CALIFORNIA REAL ESTATE LAWS YOU SHOULD KNOW

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CALIFORNIA REAL ESTATE LAWS YOU SHOULD KNOW

Today we are going to tell you about California Real Estate Laws you need to know. Izabella Lipetski is here with her knowledge and years of experience in real estate market of California. Let us talk about Real Estate Laws in California.

NEW CALIFORNIA LAWS

The California legislature passed a series of latest real estate laws that brokers and agents should remember. While the common real estate laws are implemented on January 1, 2021, some laws became active in September 2020. It’s important to assess your practices to work out if you comply with the new real estate laws.

ASSEMBLY BILL 2257

The ABC test and therefore the Dynamex case doesn’t apply in the determination of whether appraisers are independent contractors or employees, and instead, the more lenient multi-factor test is going to be employed as long as six criteria are met.

The California Supreme Court case, Dynamex Operations W. Inc. v. court, and Assembly Bill 5 passed, implement a strict 3-part test, commonly referred to as the “ABC” test, to decide if workers are employees or independent contractors for purposes of the Labor Code, the Redundancy Insurance Code, and therefore the salary orders of the economic Welfare Commission. Exempt relationships, on the other hand, are ruled by the more lenient multifactor test that was previously used in S. G. Borello & Sons, Inc. v. Commercial Relations Department.

This law states that appraisers are released from the ABC test in determining their status as independent contractors or employees.

ASSEMBLY BILL 3182

Requires common interest developments (CIDs) to permit a minimum of 25% of householders to rent or lease out their units starting January 1, 2021, no matter whether the HOA has formally amended their governing documents.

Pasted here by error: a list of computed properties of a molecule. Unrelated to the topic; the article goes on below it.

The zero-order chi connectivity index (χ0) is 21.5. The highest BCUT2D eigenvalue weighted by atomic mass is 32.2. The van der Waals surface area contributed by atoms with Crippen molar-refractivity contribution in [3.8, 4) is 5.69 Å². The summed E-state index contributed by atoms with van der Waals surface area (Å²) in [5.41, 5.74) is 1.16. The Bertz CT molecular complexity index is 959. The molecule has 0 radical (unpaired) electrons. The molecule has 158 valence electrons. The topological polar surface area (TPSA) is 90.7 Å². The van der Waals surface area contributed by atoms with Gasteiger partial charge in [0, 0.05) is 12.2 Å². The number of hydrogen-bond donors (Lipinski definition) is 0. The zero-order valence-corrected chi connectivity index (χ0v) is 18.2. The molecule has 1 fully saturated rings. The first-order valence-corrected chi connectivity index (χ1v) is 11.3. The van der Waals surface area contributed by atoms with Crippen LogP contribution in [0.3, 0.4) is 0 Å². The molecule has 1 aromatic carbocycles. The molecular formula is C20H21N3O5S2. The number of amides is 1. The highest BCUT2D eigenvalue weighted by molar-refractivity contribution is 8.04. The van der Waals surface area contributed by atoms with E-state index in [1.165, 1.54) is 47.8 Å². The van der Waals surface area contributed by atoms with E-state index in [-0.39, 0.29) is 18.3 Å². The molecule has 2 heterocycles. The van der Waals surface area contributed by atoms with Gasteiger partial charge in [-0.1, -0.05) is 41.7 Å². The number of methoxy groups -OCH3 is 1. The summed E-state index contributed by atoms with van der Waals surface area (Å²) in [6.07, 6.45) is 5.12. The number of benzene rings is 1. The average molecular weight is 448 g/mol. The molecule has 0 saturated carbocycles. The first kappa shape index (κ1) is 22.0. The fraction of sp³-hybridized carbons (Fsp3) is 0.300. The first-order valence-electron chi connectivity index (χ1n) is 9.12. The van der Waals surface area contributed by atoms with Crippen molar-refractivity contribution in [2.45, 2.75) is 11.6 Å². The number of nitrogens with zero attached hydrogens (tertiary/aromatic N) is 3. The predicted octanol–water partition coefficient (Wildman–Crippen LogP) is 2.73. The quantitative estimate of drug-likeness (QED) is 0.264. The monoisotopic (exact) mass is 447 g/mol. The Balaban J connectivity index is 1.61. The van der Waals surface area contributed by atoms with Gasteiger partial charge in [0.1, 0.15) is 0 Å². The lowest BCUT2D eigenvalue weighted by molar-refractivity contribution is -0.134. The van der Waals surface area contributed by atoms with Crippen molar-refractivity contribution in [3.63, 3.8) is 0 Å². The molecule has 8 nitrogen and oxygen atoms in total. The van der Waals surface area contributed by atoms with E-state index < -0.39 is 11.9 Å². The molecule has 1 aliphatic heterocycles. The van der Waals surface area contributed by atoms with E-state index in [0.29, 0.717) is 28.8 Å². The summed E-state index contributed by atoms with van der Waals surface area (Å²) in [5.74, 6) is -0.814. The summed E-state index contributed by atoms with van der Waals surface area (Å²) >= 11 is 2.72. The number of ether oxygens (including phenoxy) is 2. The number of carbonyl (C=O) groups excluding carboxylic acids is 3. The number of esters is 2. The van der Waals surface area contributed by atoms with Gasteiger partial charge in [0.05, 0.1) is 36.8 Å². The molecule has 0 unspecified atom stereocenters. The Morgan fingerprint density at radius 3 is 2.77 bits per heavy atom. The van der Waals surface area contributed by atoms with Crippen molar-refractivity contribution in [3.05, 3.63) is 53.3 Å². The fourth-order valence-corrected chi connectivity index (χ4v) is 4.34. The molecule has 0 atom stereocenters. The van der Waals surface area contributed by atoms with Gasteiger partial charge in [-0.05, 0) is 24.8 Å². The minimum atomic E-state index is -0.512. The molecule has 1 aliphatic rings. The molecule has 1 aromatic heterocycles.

Under the new real estate law, any provision in a governing file “that excludes, has the effect of prohibiting, or unreasoningly limits” the rental of any of the separate interests, (“ADU”) accessory dwelling units, or (“JADU”) junior accessory dwelling units in a public association is reduced unenforceable.

There is ambiguity over the impact of this language on least rental terms, but the real estate law allows associations to ban short-term and temporary rentals and also allows associations to put a rental cap of 25% of the separate interests in the association.

ASSEMBLY BILL 685

Requires employers to notify employees that they are exposed to COVID-19 if they were on the premises of the worksite in the infectious period of an individual who had COVID-19. The notice must describe information regarding COVID-19 related benefits to which the worker could also be entitled.

The law states employers, who have notice of possible COVID-19 exposure, must give written notice to permanent and subcontractor employees who were at the worksite at an equivalent time as a potentially infected person. Employers need to provide the notice, by the standard method that wants to communicate employment-related information in their business in one business day of learning of possible COVID-19 exposure.

The notice should protect the employee’s private data. It should also inform the recipient of COVID-19 wage, leave benefits, and therefore the employer’s implemented or planned disinfection plan.

ASSEMBLY BILL 3088

Requires mortgage workers to follow related federal directions regarding COVID-19 related forbearance. Failing to try to do so, entitles the borrower to injunctive relief, damages, restitution, and attorney fees as a separate right under California law.

This law temporarily prevents evictions due to hardships associated with COVID-19. More specifically, it prevents exclusion of tenants enduring financial hardship due to COVID-19 through January 2021 and delays rental recovery by landlords in March 2021. AB 3088 only applies to landlords; however, not a part of this bill cancels any payment responsibilities of a tenant.

ASSEMBLY BILL 2463

Prevents foreclosure on a lien placed on a person’s principal place of residence if the underlying judgment, in turn, was supported by consumer debt.

This law prevents foreclosure of an individual’s principal place of residence if the underlying lien on the residence is predicated on unsecured consumer debt. Supporters of Assembly Bill 2463 think it’ll have a positive effect because the tactic of collection by foreclosing on a lien is dear and is disruptive to communities, particularly when the underlying debt is for a little amount.

CONCLUSION

Real estate owners are advised to consult trusted legal advisors to make sure compliance with critical new real estate laws and regulations. Izabella Lipetski, the best real estate agent in California also monitors legislative and regulatory action as well as significant lawsuits to best serve her clients.

If you have any questions concerning the potential application of any of the real estate laws included above, please contact Izabella Lipetski.

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